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Teen Committee promotes civic engagement

 

When the late Bill Lane was in town, as often as not he could be found every other Wednesday evening in the Historic Schoolhouse attending to the proceedings of the Portola Valley Town Council.

Mr. Lane, the town's first mayor and its longtime advocate, was preeminent on the importance of exercising democratic practices available to U.S. citizens, particularly the citizens who live in Portola Valley.

In the memory of Mr. Lane and his wife Jean, the town's Teen Committee has reconceived its civic mentorship program as the Bill and Jean Lane Civic Involvement Program. Under that name, the program is expected to get going in the fall, said committee chair Sharon Driscoll.

"This program ... would provide an opportunity for local high school teens to learn about the town's government, to experience firsthand the vital work of the town's committees and the importance of citizen input," a written description of the program says.

"We want students to dip their toe into this thing called town government -- to attend meetings, listen to what's going on, and perhaps ask a few questions if they are so inclined," the statement said.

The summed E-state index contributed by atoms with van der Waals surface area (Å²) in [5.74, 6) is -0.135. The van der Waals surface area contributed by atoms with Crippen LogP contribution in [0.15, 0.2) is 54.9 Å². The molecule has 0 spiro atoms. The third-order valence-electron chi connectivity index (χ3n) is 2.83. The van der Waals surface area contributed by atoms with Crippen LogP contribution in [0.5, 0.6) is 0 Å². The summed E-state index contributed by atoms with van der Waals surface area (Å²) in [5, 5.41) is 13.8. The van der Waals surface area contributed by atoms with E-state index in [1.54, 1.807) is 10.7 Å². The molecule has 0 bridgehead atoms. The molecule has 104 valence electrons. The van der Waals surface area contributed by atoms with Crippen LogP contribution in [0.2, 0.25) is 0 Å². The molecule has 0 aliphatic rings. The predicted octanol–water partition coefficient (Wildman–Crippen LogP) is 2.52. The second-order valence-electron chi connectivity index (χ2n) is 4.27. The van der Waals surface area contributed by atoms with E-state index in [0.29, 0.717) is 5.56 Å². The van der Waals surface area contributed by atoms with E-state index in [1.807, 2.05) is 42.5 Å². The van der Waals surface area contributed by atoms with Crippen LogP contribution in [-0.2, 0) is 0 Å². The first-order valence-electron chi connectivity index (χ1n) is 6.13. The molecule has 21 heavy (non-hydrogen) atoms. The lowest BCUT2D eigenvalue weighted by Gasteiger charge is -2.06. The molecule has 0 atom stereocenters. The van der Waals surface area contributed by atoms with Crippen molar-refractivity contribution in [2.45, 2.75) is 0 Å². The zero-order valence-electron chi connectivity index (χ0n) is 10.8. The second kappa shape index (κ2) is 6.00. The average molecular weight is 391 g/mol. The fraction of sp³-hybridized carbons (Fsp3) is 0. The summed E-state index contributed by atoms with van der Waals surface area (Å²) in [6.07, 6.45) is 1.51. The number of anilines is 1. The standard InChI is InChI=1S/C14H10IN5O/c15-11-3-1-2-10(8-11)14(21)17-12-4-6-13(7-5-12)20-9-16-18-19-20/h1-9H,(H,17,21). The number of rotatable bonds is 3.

Sufficient participation of that kind by an individual student confers the status of Bill and Jean Lane Civic Scholar. "I'm sure we'll figure this out a bit as we go, but we were thinking eight meetings for the first level, and then the paper is added for the second," Ms. Driscoll said in an e-mail

To become a Civic Fellow, a Scholar under the oversight of a teacher, must write an original paper on a subject of local civic interest. Assuming that the school gives the paper a pass -- using a pass/fail standard -- it will be posted on the Teen Committee's website, the statement said.

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